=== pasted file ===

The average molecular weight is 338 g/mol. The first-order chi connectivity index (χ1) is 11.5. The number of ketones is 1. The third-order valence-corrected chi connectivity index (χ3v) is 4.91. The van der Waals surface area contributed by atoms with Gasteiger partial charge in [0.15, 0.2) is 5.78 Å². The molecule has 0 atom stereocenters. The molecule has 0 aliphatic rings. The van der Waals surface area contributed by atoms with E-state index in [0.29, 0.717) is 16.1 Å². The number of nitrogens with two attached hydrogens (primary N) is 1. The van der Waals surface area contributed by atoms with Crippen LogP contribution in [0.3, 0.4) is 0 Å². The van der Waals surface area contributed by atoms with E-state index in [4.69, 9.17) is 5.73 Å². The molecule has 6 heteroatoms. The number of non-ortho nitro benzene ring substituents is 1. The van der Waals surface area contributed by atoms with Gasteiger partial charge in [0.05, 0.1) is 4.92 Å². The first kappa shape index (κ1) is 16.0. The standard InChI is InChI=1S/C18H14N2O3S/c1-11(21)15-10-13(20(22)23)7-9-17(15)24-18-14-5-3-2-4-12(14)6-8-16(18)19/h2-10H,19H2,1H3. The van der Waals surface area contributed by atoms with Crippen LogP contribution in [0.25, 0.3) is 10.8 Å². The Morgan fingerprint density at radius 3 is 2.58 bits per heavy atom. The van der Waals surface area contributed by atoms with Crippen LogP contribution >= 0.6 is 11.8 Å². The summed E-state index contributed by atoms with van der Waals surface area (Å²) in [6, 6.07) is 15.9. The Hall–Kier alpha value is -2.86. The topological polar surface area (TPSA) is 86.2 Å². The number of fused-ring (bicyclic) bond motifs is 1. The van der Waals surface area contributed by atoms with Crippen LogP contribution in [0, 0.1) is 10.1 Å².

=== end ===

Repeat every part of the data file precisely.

The average molecular weight is 338 g/mol. The first-order chi connectivity index (χ1) is 11.5. The number of ketones is 1. The third-order valence-corrected chi connectivity index (χ3v) is 4.91. The van der Waals surface area contributed by atoms with Gasteiger partial charge in [0.15, 0.2) is 5.78 Å². The molecule has 0 atom stereocenters. The molecule has 0 aliphatic rings. The van der Waals surface area contributed by atoms with E-state index in [0.29, 0.717) is 16.1 Å². The number of nitrogens with two attached hydrogens (primary N) is 1. The van der Waals surface area contributed by atoms with Crippen LogP contribution in [0.3, 0.4) is 0 Å². The van der Waals surface area contributed by atoms with E-state index in [4.69, 9.17) is 5.73 Å². The molecule has 6 heteroatoms. The number of non-ortho nitro benzene ring substituents is 1. The van der Waals surface area contributed by atoms with Gasteiger partial charge in [0.05, 0.1) is 4.92 Å². The first kappa shape index (κ1) is 16.0. The standard InChI is InChI=1S/C18H14N2O3S/c1-11(21)15-10-13(20(22)23)7-9-17(15)24-18-14-5-3-2-4-12(14)6-8-16(18)19/h2-10H,19H2,1H3. The van der Waals surface area contributed by atoms with Crippen LogP contribution in [0.25, 0.3) is 10.8 Å². The Morgan fingerprint density at radius 3 is 2.58 bits per heavy atom. The van der Waals surface area contributed by atoms with Crippen LogP contribution >= 0.6 is 11.8 Å². The summed E-state index contributed by atoms with van der Waals surface area (Å²) in [6, 6.07) is 15.9. The Hall–Kier alpha value is -2.86. The topological polar surface area (TPSA) is 86.2 Å². The number of fused-ring (bicyclic) bond motifs is 1. The van der Waals surface area contributed by atoms with Crippen LogP contribution in [0, 0.1) is 10.1 Å².